mrshowrules: cman: Federal decriminalization wouldn't matter for most. Weed is still illegal in many states. The DEA might stop investigating it, but your state's police would continue.

So, there is still a bit of a battle to go

I'm a liberal but opinion leans a little socially conservative in this area.  I smoke weed but I am against the legalization of pot.  I think it should be legal for medical use and possession should be decriminalized but I'm against outright legalization.

Pot is not as safe as they say it is (studies about it being a contributing factor to schizophrenia) when smoked at an early age.  Plus I think it affects peoples motivation.  A society where everyone is high is not a good thing.


I'd think we would need regulations in much the same way we treat alcohol. A marijuana free-for-all probably wouldn't be good.
 
2014-01-31 08:34:18 PM  

mrshowrules: cman: Federal decriminalization wouldn't matter for most. Weed is still illegal in many states. The DEA might stop investigating it, but your state's police would continue.

So, there is still a bit of a battle to go

I'm a liberal but opinion leans a little socially conservative in this area.  I smoke weed but I am against the legalization of pot.  I think it should be legal for medical use and possession should be decriminalized but I'm against outright legalization.

Pot is not as safe as they say it is (studies about it being a contributing factor to schizophrenia) when smoked at an early age.  Plus I think it affects peoples motivation.  A society where everyone is high is not a good thing.


If marijuana were currently legal, would you be advocating for its criminalization?
 
2014-01-31 08:36:55 PM  

themindiswatching: Um, it  is Congress' job, subby. Unless you're one of those dumbasses who think Obama is a dictator.


President Obama cannot change laws. The U.S. Constitution specifies Congress has that power.
 
2014-01-31 08:38:54 PM  

mrshowrules: cman: Federal decriminalization wouldn't matter for most. Weed is still illegal in many states. The DEA might stop investigating it, but your state's police would continue.

So, there is still a bit of a battle to go

I'm a liberal but opinion leans a little socially conservative in this area.  I smoke weed but I am against the legalization of pot.  I think it should be legal for medical use and possession should be decriminalized but I'm against outright legalization.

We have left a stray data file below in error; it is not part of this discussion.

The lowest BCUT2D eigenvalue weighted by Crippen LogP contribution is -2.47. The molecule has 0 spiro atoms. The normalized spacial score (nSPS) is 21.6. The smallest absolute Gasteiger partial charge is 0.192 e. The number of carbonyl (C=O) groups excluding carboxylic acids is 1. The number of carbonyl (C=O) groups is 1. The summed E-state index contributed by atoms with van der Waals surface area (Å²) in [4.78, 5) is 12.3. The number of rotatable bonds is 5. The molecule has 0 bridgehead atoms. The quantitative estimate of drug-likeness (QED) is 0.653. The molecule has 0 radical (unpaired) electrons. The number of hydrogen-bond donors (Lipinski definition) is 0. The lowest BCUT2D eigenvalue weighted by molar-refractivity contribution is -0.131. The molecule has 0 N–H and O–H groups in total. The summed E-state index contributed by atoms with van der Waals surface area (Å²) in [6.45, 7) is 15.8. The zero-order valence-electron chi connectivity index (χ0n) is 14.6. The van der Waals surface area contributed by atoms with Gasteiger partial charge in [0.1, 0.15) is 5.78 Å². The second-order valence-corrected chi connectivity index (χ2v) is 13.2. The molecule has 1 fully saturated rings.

Pot is not as safe as they say it is (studies about it being a contributing factor to schizophrenia) when smoked at an early age.  Plus I think it affects peoples motivation.  A society where everyone is high is not a good thing.


Hypocrite Meter pegged out on your post.
 
2014-01-31 08:42:05 PM  

Fark It: fusillade762: Nabb1: He's not going to ask the DOJ to back off medical marijuana dispensaries.

Why would he ask them to do something they're already doing?

http://www.denverpost.com/breakingnews/ci_24570937/feds-involved-rai d- at-denver-area-marijuana

You actually think that the DOJ has backed off of raiding medical marijuana dispensaries?  Because Obama has asked?

Is Obama lying or impotent?


From that link:

Federal officials wouldn't give specific reasons for the raids, other than to say one of eight federal concerns around marijuana have potentially been violated. Those concerns include trafficking marijuana outside of states where it has been legalized and money laundering.

Sounds like they had evidence of more than just growing weed for glaucoma patients. Try again.
 
2014-01-31 08:42:18 PM  

AirForceVet: themindiswatching: Um, it  is Congress' job, subby. Unless you're one of those dumbasses who think Obama is a dictator.

President Obama cannot change laws. The U.S. Constitution specifies Congress has that power.


Which is what I said.
 
2014-01-31 08:44:54 PM  

fusillade762: Federal officials wouldn't give specific reasons for the raids, other than to say one of eight federal concerns around marijuana have potentially been violated. Those concerns include trafficking marijuana outside of states where it has been legalized and money laundering.

Sounds like they had evidence of more than just growing weed for glaucoma patients. Try again.


Obama is a man of his word.  The DEA is never full of shiat.
 
2014-01-31 08:46:59 PM  

QU!RK1019: mrshowrules: cman: Federal decriminalization wouldn't matter for most. Weed is still illegal in many states. The DEA might stop investigating it, but your state's police would continue.

So, there is still a bit of a battle to go

I'm a liberal but opinion leans a little socially conservative in this area.  I smoke weed but I am against the legalization of pot.  I think it should be legal for medical use and possession should be decriminalized but I'm against outright legalization.

Pot is not as safe as they say it is (studies about it being a contributing factor to schizophrenia) when smoked at an early age.  Plus I think it affects peoples motivation.  A society where everyone is high is not a good thing.